Big, as in Mrs.
The end of Sex and the City left fans of the TV phenomenon without their weekly revelations about city women's feminine mystique. No more jokes involving pubic hair, female farts, or romps with sexy yoga instructors. We caught Candace Bushnell, author of the book that started it all, in a respite from the city. She gave insights to fuzzy slippers, men and women, and reality television.
New Times: Most important question first. What kind of shoes are you wearing?
Candace Bushnell: I'm in the country so frankly, I'm wearing LL Bean slippers. They're fleece sheepskin.
About the HBO finale, isn't rekindling an on-again-off-again relationship a sign of codependent and sick people? Why did Carrie get Mr. Big?
I think Mr. Big's the kind of man that I think that women will always be drawn to and always be curious about. He's the kind of man that is always a little bit elusive.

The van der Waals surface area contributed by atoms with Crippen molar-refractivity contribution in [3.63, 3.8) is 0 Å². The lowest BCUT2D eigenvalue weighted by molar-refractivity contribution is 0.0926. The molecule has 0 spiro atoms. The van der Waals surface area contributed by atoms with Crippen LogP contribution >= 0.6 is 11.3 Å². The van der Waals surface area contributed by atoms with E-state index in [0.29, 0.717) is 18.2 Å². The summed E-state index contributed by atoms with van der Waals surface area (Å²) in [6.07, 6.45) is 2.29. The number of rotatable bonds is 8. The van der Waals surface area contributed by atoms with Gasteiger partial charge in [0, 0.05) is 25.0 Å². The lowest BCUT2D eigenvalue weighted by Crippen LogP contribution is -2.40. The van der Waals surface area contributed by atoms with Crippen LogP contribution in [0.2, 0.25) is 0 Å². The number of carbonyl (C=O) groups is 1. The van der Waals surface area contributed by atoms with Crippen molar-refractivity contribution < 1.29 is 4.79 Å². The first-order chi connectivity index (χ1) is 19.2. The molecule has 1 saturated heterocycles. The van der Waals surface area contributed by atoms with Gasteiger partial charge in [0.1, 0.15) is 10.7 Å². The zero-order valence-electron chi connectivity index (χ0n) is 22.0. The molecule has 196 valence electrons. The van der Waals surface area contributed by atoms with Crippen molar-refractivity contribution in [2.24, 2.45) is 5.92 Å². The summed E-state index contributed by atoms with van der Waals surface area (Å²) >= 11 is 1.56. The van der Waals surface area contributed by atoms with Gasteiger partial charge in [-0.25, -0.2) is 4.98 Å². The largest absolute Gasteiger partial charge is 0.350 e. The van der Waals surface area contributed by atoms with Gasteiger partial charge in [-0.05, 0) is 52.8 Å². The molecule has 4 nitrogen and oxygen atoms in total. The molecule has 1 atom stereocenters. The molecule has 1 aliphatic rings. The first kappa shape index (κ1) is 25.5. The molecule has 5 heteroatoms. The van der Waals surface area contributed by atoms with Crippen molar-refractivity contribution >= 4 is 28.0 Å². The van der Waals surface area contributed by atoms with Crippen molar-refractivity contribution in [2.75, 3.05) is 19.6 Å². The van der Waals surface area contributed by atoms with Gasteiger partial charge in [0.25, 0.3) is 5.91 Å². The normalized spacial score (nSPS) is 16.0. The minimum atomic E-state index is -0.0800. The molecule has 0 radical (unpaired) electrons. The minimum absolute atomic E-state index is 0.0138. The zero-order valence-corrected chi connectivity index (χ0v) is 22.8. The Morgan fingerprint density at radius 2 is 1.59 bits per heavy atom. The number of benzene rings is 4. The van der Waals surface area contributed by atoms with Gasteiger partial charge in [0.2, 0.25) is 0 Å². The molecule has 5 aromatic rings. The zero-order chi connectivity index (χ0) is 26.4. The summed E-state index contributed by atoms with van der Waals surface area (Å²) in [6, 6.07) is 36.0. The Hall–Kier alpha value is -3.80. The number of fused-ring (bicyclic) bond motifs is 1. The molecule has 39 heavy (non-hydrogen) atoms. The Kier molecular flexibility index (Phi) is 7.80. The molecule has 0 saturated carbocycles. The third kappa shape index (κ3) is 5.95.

What do men need to know about women that wasn't covered in the TV show?
I just think women are taking over. We see more women that outearn their husbands and they outearn men. When you watch a show like The Apprentice you see that women are really quite competent.
Do you watch a lot of TV?
Sometimes. I'm a big fan of The Apprentice, Curb Your Enthusiasm, and The L-Word is really fun.
The Apprentice? Perhaps you're drawn to Donald Trump because he's a Mr. Big?
I suppose in a way you could call Donald Trump the ultimate Mr. Big. He is a big N.Y. character. He's definitely someone I get a kick out of.
Do you get free HBO?
You mean they make you pay for it?
I never thought about it. I probably had HBO before Sex and the City anyway.
Your current book is called Trading Up; what does the title allude to?
It's about the ambitious nature of New Yorkers. As Donald Trump says, "It's a jungle out there."
Donald Trump again, eh?
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